Half-day



[dey] /deɪ/

noun
1.
the interval of light between two successive nights; the time between sunrise and sunset:
Since there was no artificial illumination, all activities had to be carried on during the day.
2.
the light of day; daylight:
The owl sleeps by day and feeds by night.
3.
Astronomy.

4.
an analogous division of time for a planet other than the earth:
the Martian day.
5.
the portion of a day allotted to work:
an eight-hour day.
6.
a day on which something occurs:
the day we met.
7.
(often initial capital letter) a day assigned to a particular purpose or observance:
New Year’s Day.
8.
a time considered as propitious or opportune:
His day will come.
9.
a day of contest or the contest itself:
to win the day.
10.
Often, days. a particular time or period:
the present day; in days of old.
11.
Usually, days. period of life or activity:
His days are numbered.
12.
period of existence, power, or influence:
in the day of the dinosaurs.
13.
Architecture. 1 (def 19a).
Idioms
14.
call it a day, to stop one’s activity for the day or for the present; quit temporarily:
After rewriting the paper, she decided to call it a day.
15.
day and night. (def 11).
16.
day in, day out, every day without fail; regularly:
They endured the noise and dirt of the city day in, day out.
Also, day in and day out.
noun
1.
a day when one works only in the morning or only in the afternoon
/deɪ/
noun
1.
Also called civil day. the period of time, the calendar day, of 24 hours’ duration reckoned from one midnight to the next
2.

3.
the part of a day occupied with regular activity, esp work: he took a day off
4.
(sometimes pl) a period or point in time: he was a good singer in his day, in days gone by, any day now
5.
the period of time, the sidereal day, during which the earth makes one complete revolution on its axis relative to a particular star. The mean sidereal day lasts 23 hours 56 minutes 4.1 seconds of the mean solar day
6.
the period of time, the solar day, during which the earth makes one complete revolution on its axis relative to the sun. The mean solar day is the average length of the apparent solar day and is some four minutes (3 minutes 56.5 seconds of sidereal time) longer than the sidereal day
7.
the period of time taken by a specified planet to make one complete rotation on its axis: the Martian day
8.
(often capital) a day designated for a special observance, esp a holiday: Christmas Day
9.
all in a day’s work, part of one’s normal activity; no trouble
10.
at the end of the day, in the final reckoning
11.
day of rest, the Sabbath; Sunday
12.
end one’s days, to pass the end of one’s life
13.
every dog has his day, one’s luck will come
14.
in this day and age, nowadays
15.
it’s early days, it’s too early to tell how things will turn out
16.
late in the day

17.
that will be the day

18.
a time of success, recognition, power, etc: his day will soon come
19.
a struggle or issue at hand: the day is lost
20.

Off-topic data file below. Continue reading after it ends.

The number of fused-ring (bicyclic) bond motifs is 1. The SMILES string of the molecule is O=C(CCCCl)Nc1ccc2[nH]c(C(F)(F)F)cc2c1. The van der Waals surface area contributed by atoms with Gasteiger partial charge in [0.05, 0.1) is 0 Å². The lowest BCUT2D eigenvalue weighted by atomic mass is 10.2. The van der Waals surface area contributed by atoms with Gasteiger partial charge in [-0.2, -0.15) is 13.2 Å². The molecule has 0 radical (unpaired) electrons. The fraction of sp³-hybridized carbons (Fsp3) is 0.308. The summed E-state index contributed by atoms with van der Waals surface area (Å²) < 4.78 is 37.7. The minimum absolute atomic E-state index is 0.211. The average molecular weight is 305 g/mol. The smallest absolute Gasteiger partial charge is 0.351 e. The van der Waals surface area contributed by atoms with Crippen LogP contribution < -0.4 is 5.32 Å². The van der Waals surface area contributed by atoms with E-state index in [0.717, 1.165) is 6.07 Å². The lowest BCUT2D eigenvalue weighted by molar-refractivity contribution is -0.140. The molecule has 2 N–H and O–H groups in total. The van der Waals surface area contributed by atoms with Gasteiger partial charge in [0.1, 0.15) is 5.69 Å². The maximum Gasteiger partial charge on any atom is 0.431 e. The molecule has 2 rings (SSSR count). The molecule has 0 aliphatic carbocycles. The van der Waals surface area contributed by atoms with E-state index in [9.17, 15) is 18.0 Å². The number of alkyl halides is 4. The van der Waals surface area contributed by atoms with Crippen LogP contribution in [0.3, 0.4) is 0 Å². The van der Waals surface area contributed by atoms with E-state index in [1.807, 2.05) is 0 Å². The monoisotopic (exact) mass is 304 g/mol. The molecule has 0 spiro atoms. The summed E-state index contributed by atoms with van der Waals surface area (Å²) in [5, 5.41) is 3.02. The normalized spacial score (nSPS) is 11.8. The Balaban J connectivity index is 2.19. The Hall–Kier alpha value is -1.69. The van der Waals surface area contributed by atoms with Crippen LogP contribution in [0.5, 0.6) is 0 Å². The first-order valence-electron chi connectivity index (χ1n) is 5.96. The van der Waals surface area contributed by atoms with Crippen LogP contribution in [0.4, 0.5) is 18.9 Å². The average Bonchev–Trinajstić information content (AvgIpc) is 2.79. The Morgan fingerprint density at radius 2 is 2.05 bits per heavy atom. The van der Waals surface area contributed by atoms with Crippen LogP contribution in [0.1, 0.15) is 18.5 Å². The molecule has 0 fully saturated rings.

21.
from day to day, without thinking of the future
22.
call it a day, to stop work or other activity
23.
day after day, without respite; relentlessly
24.
day by day, gradually or progressively; daily: he weakened day by day
25.
day in, day out, every day and all day long
26.
from Day 1, from Day One, from the very beginning
27.
one of these days, at some future time
28.
(modifier) of, relating to, or occurring in the day: the day shift
/deɪ/
noun
1.
Sir Robin. 1923–2000, British radio and television journalist, noted esp for his political interviews
n.

Old English dæg “day,” also “lifetime,” from Proto-Germanic *dagaz (cf. Old Saxon, Middle Dutch, Dutch dag, Old Frisian dei, Old High German tag, German Tag, Old Norse dagr, Gothic dags), from PIE *dhegh-.

Not considered to be related to Latin dies (see diurnal), but rather to Sanskrit dah “to burn,” Lithuanian dagas “hot season,” Old Prussian dagis “summer.” Meaning originally, in English, “the daylight hours;” expanded to mean “the 24-hour period” in late Anglo-Saxon times. Day off first recorded 1883; day-tripper first recorded 1897. The days in nowadays, etc. is a relic of the Old English and Middle English use of the adverbial genitive.
day
(dā)
See under sidereal time, solar day.

Related Terms

have a field day, make my day, ninety-day wonder, not give someone the time of day, red-letter day
James M. Cox Dayton [OH] International Airport

The Jews reckoned the day from sunset to sunset (Lev. 23:32). It was originally divided into three parts (Ps. 55:17). “The heat of the day” (1 Sam. 11:11; Neh. 7:3) was at our nine o’clock, and “the cool of the day” just before sunset (Gen. 3:8). Before the Captivity the Jews divided the night into three watches, (1) from sunset to midnight (Lam. 2:19); (2) from midnight till the cock-crowing (Judg. 7:19); and (3) from the cock-crowing till sunrise (Ex. 14:24). In the New Testament the division of the Greeks and Romans into four watches was adopted (Mark 13:35). (See WATCHES.) The division of the day by hours is first mentioned in Dan. 3:6, 15; 4:19; 5:5. This mode of reckoning was borrowed from the Chaldeans. The reckoning of twelve hours was from sunrise to sunset, and accordingly the hours were of variable length (John 11:9). The word “day” sometimes signifies an indefinite time (Gen. 2:4; Isa. 22:5; Heb. 3:8, etc.). In Job 3:1 it denotes a birthday, and in Isa. 2:12, Acts 17:31, and 2 Tim. 1:18, the great day of final judgment.

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